Schmitt argues that mechanistic theology, which influenced mechanistic constitutionalism (e.g. liberalism) is antithetical to the political because it considers itself universally valid and therefore avoids the decision of the exception which is how societies first formed (e.g. “everyone” is a member so this avoids the fundamental questions of politics – in essence, we become non-political and, in time, live only for consumeristic ends).  As he says in his fourth essay, liberals wanted a king (or a central president) who was weakened by a parliament.  They wanted an absent ruler just as Deism wanted an absent God; merely a figurehead who had no power over, or within, the juridical order which he is the nominal ruler of.  The point of a community, and politics is about community, is rather simple: Who is included and who is excluded.  And a community (e.g. nation) concerns itself with its members moreover than non-members.  In this manner Schmitt agrees with Hegel that citizenship is the highest concrete manifestation of “ethical life” one can strive for.  The liberal view is something that ultimately shatters the concept of sovereignty altogether.

(Again, we see the “political theology” that Schmitt talks about more visibly in his third essay “Political Theology” where the establishment of the juridical order is like God creating the universe – hence God is sovereign because he decided to establish and so too is the head of the body politic sovereign because he is the one he decided to suspend the juridical order.  Furthermore, sovereign is also akin to the miraculous in theology because the miraculous is that which suspends the laws of nature in order to take place – hence why the political head is sovereign because he can suspend the laws of the norm, etc.)

Schmitt, then, quickly transitions into the paradox of sovereignty.  “He decides whether there is an extreme emergency as well as what must be done to eliminate it.  Although he stands outside the normally valid legal system, he nevertheless belongs to it, for it is he who must decide whether the constitution needs to be suspended in its entirety.”  Thus, the sovereign exists within and outside the juridical order itself.  He exists within it because he is the head of the order.  But because he is the head of the order he can suspend it.  By having the power of suspending the order – which is the decision on the exception – the sovereign exists outside of the order too.  (Much like how God is transcendent and therefore exists outside of the universe, but every so often penetrates into the world via the miraculous or the Incarnation per Christianity.)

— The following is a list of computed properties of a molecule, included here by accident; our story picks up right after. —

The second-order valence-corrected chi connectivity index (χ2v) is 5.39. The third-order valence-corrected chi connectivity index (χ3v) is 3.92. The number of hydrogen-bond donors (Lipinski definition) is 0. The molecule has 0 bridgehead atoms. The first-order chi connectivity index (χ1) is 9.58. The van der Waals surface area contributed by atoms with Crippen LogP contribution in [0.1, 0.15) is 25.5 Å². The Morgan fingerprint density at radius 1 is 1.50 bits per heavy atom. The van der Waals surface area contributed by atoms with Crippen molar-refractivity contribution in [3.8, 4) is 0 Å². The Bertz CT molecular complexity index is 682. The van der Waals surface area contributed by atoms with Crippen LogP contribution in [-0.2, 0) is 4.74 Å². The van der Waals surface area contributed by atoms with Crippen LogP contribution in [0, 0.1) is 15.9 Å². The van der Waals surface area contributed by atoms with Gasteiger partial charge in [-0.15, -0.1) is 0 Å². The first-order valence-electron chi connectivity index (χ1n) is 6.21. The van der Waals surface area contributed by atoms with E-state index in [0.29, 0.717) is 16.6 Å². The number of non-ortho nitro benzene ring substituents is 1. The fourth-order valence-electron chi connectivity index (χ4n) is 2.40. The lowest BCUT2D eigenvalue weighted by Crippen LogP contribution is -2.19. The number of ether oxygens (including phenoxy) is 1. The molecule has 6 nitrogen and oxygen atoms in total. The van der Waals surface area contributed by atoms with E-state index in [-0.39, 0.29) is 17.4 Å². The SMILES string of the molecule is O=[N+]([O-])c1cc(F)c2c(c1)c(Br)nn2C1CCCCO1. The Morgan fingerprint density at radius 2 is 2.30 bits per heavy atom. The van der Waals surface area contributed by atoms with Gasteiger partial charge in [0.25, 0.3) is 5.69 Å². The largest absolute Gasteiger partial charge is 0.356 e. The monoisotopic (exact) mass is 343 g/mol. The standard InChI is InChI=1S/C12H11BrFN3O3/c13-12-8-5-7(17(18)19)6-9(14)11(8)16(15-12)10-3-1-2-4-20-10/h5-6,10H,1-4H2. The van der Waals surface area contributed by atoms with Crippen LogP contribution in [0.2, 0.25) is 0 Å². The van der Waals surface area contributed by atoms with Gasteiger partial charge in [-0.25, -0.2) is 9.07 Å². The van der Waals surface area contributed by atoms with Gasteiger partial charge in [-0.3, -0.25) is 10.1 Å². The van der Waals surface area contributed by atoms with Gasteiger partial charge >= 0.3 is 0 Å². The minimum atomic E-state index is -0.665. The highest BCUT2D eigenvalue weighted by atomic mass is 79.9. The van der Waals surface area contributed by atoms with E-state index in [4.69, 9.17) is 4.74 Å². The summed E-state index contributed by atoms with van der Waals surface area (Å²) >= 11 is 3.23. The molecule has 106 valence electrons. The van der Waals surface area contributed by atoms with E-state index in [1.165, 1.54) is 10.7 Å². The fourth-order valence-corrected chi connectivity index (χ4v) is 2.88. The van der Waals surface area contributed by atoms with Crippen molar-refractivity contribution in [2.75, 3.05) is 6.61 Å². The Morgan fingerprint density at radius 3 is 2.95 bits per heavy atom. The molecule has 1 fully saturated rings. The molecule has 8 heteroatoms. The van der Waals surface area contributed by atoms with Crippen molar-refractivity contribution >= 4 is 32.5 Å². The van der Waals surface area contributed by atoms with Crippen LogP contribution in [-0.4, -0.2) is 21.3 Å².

More perplexingly to some, Schmitt’s state of exception is basically the right of the State to exist against those forces that threaten its existence.  Schmitt believes that the nation-state is the highest manifestation of political society, or the so-called legal norm: “The existence of the state is undoubted proof of its superiority over the validity of the legal norm.  The decision frees itself from all normative ties and becomes in the true sense absolute.  The state suspends the law in the exception on the basis of its right of self-preservation as some would say.”  The weight of history, Schmitt argues, shows us the legitimacy of the nation-state.